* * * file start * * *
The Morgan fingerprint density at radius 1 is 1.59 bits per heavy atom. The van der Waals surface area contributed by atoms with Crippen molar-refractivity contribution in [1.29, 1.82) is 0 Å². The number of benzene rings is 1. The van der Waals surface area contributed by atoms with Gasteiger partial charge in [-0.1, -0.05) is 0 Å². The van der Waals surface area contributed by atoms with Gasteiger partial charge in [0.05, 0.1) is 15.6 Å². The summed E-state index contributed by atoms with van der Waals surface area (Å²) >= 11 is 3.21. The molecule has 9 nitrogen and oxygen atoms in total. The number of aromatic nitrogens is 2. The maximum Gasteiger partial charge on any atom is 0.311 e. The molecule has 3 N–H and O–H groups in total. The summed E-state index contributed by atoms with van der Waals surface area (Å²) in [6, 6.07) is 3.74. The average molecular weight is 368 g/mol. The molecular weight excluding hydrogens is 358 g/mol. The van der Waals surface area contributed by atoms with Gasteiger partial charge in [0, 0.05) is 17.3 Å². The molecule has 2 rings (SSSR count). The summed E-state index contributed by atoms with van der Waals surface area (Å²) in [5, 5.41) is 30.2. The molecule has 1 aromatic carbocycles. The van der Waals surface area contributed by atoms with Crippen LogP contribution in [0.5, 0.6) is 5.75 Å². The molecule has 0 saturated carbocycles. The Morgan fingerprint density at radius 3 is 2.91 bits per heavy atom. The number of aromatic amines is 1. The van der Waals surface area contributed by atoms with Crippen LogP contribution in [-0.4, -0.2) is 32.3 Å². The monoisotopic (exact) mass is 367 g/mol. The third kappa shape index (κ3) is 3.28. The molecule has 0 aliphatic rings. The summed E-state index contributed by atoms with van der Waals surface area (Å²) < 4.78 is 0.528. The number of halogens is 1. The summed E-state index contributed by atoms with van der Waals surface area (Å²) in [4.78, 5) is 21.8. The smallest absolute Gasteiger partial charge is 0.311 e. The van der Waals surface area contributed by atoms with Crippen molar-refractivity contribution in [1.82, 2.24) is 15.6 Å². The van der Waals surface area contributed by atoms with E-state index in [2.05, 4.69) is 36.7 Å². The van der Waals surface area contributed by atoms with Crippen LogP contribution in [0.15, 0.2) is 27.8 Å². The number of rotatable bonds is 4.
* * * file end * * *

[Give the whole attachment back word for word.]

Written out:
The Morgan fingerprint density at radius 1 is 1.59 bits per heavy atom. The van der Waals surface area contributed by atoms with Crippen molar-refractivity contribution in [1.29, 1.82) is 0 Å². The number of benzene rings is 1. The van der Waals surface area contributed by atoms with Gasteiger partial charge in [-0.1, -0.05) is 0 Å². The van der Waals surface area contributed by atoms with Gasteiger partial charge in [0.05, 0.1) is 15.6 Å². The summed E-state index contributed by atoms with van der Waals surface area (Å²) >= 11 is 3.21. The molecule has 9 nitrogen and oxygen atoms in total. The number of aromatic nitrogens is 2. The maximum Gasteiger partial charge on any atom is 0.311 e. The molecule has 3 N–H and O–H groups in total. The summed E-state index contributed by atoms with van der Waals surface area (Å²) in [6, 6.07) is 3.74. The average molecular weight is 368 g/mol. The molecular weight excluding hydrogens is 358 g/mol. The van der Waals surface area contributed by atoms with Gasteiger partial charge in [0, 0.05) is 17.3 Å². The molecule has 2 rings (SSSR count). The summed E-state index contributed by atoms with van der Waals surface area (Å²) in [5, 5.41) is 30.2. The molecule has 1 aromatic carbocycles. The van der Waals surface area contributed by atoms with Crippen LogP contribution in [0.5, 0.6) is 5.75 Å². The molecule has 0 saturated carbocycles. The Morgan fingerprint density at radius 3 is 2.91 bits per heavy atom. The number of aromatic amines is 1. The van der Waals surface area contributed by atoms with Crippen LogP contribution in [-0.4, -0.2) is 32.3 Å². The monoisotopic (exact) mass is 367 g/mol. The third kappa shape index (κ3) is 3.28. The molecule has 0 aliphatic rings. The summed E-state index contributed by atoms with van der Waals surface area (Å²) < 4.78 is 0.528. The number of halogens is 1. The summed E-state index contributed by atoms with van der Waals surface area (Å²) in [4.78, 5) is 21.8. The smallest absolute Gasteiger partial charge is 0.311 e. The van der Waals surface area contributed by atoms with Crippen molar-refractivity contribution in [1.82, 2.24) is 15.6 Å². The van der Waals surface area contributed by atoms with E-state index in [2.05, 4.69) is 36.7 Å². The van der Waals surface area contributed by atoms with Crippen LogP contribution in [0.15, 0.2) is 27.8 Å². The number of rotatable bonds is 4.